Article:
Cortisol is a hormone that is naturally produced by the body in response to stress.
Researchers from ECU’s School of Medical and Health Sciences measured the cortisol and memory function of 416 healthy adults over six years.
They also scanned the brains of the participants to measure their levels of the plaque Amyloid Beta (Aβ).
The accumulation of Aβ in the brain is closely associated with the development of Alzheimer’s disease.
The researchers found that among adults with high levels of Aβ in their brain, those with higher levels of cortisol experienced a greater rate of memory decline than those with low levels of cortisol.
Lead researcher Associate Professor Simon Laws said the results may suggest that high levels of cortisol may accelerate the cognitive decline in preclinical Alzheimer’s disease (before clinical symptoms begin to show).
“These findings, when taken together with other substances in the blood, may pave the way for us to be able to better predict cognitive decline in preclinical Alzheimer’s patients,” he said.
Associate Professor Laws said that while the study didn’t establish a direct link between stress and Alzheimer’s disease, reducing stress was still a good idea.
“Alzheimer’s disease is extremely complicated so it’s perhaps not as simple as reducing cortisol to lower your chances of developing it. What this research does suggest is that this may very well be another health benefit, in addition to other well proven health benefits that result from minimising stress in your life”.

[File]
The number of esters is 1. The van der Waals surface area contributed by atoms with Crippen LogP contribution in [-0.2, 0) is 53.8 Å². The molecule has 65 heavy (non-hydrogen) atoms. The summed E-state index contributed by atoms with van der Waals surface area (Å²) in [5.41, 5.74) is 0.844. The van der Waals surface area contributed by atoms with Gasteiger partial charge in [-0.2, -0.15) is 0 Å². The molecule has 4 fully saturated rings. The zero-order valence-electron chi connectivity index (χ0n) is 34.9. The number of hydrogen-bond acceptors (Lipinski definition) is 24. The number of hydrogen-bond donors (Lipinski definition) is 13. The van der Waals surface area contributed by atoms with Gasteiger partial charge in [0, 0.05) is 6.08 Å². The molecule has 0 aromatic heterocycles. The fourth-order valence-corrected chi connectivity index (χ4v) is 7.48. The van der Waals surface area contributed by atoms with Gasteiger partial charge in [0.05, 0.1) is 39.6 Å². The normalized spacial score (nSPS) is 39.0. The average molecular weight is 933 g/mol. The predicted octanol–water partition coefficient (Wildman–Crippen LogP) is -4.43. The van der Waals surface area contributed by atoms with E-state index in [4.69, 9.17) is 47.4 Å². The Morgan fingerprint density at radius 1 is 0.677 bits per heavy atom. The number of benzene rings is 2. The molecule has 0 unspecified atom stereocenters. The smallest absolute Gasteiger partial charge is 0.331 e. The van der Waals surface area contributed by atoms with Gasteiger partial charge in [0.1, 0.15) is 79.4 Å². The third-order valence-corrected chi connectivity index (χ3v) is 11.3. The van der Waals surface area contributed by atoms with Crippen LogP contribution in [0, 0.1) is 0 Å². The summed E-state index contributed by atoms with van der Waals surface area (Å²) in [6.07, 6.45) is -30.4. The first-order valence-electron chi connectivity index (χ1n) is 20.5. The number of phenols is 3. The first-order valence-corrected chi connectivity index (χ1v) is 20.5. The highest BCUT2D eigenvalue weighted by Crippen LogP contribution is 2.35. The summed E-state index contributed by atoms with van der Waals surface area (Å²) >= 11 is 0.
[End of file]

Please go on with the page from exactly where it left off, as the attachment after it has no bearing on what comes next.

“Stress is hard to avoid but taking time out with your loved ones, relaxing with a good book or taking up a hobby are all good ways to reduce your levels of stress and reach a good work-life balance.”
As well as taking steps to reduce stress, Associate Professor Laws said that these findings have provided support for clinical trials of drugs that modulate cortisol levels to ascertain if they may be useful in delaying cognitive decline in people with preclinical Alzheimer’s disease.
Plasma cortisol, brain amyloid-β, and cognitive decline in preclinical Alzheimer’s disease: A 6-year prospective cohort study was recently published in Biological Psychiatry: Cognitive Neuroscience and Neuroimaging.
Participants were recruited from the Australian Imaging Biomarker and Lifestyle study of Aging (AIBL).
The study was conducted in collaboration with The Florey Institute of Neuroscience and Mental Health and Yale University.
Edith Cowan University